Starting off with a very genuine and emphatic statement that I love being a Microsoft MVP. To me it truly is an honor. The program is awesome, I’ve made great friends, I’ve grown personally and professionally and I love it. However the program is totally lacking women. I want that to change.
Gloria Steinem once told me that women become activists when they get angry. I’m not quite there, but I am a bit fired-up.
So here’s the deal. I saw this MVP blog site on MSDN and couldn’t help but notice the alarming lack of women included here. Common statistics put women in over 50% of all professional jobs, but under 25% in IT. On this page, we’ve got right about 5% women. That must change.
I am in no way suggesting we give MVP awards to anyone that hasn’t earned it, regardless of their gender. I am suggesting that we need to find the female MVPs that are already out there, that just haven’t gotten the recognition yet. I am suggesting we find those that are interested and we help them along the path.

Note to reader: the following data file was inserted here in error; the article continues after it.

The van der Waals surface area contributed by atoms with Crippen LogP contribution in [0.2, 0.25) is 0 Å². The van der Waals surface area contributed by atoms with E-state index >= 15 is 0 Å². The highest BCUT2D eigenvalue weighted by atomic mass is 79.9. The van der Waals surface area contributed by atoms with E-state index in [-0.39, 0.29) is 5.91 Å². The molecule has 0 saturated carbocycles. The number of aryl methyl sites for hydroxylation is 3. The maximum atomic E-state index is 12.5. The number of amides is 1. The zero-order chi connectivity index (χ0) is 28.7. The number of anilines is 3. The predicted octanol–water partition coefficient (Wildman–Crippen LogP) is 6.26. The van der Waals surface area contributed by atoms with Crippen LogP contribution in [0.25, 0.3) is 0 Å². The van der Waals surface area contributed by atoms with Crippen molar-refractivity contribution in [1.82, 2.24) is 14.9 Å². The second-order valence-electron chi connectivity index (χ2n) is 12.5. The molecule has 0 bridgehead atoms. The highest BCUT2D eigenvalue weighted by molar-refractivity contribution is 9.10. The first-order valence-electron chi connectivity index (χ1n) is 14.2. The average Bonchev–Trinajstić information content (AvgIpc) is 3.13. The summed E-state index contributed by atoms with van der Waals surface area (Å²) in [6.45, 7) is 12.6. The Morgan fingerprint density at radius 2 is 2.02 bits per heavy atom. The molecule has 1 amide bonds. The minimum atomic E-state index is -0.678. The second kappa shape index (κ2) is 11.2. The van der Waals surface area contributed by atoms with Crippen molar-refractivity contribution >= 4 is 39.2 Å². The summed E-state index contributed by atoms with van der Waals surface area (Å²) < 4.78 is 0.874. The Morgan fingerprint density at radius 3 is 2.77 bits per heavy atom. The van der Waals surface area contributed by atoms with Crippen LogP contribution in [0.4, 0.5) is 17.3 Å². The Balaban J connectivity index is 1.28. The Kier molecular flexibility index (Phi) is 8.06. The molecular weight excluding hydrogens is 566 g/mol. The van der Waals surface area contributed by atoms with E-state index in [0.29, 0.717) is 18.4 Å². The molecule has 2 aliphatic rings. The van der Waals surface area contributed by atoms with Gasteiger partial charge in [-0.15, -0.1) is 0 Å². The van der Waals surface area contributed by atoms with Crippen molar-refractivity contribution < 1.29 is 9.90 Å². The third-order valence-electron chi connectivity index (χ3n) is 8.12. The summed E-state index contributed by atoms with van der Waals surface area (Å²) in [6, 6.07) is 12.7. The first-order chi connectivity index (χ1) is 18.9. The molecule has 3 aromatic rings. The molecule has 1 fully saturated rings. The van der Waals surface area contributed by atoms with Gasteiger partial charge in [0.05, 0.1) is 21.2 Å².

Here’s what I will do. I will help match mentors with folks that need one. This will be specialty agnostic. Don’t care if you’re an IT pro or developer. Don’t care if you dig deep into Access or SQL. Let me know you want a professional mentor and I will make it a point to either be that mentor or find one with you. If you want to be a mentor, tell me too, I’ll keep you in mind when folks ask for one.
The path to MVP is different for every single person. There is not a formula to follow. It is a great recognition for professionals that GIVE BACK. If that’s you, let’s talk.
Men and women make great mentors, one of my best professional mentors has been my husband. We have so much to learn from each other and offer each other. Let’s do something. Together.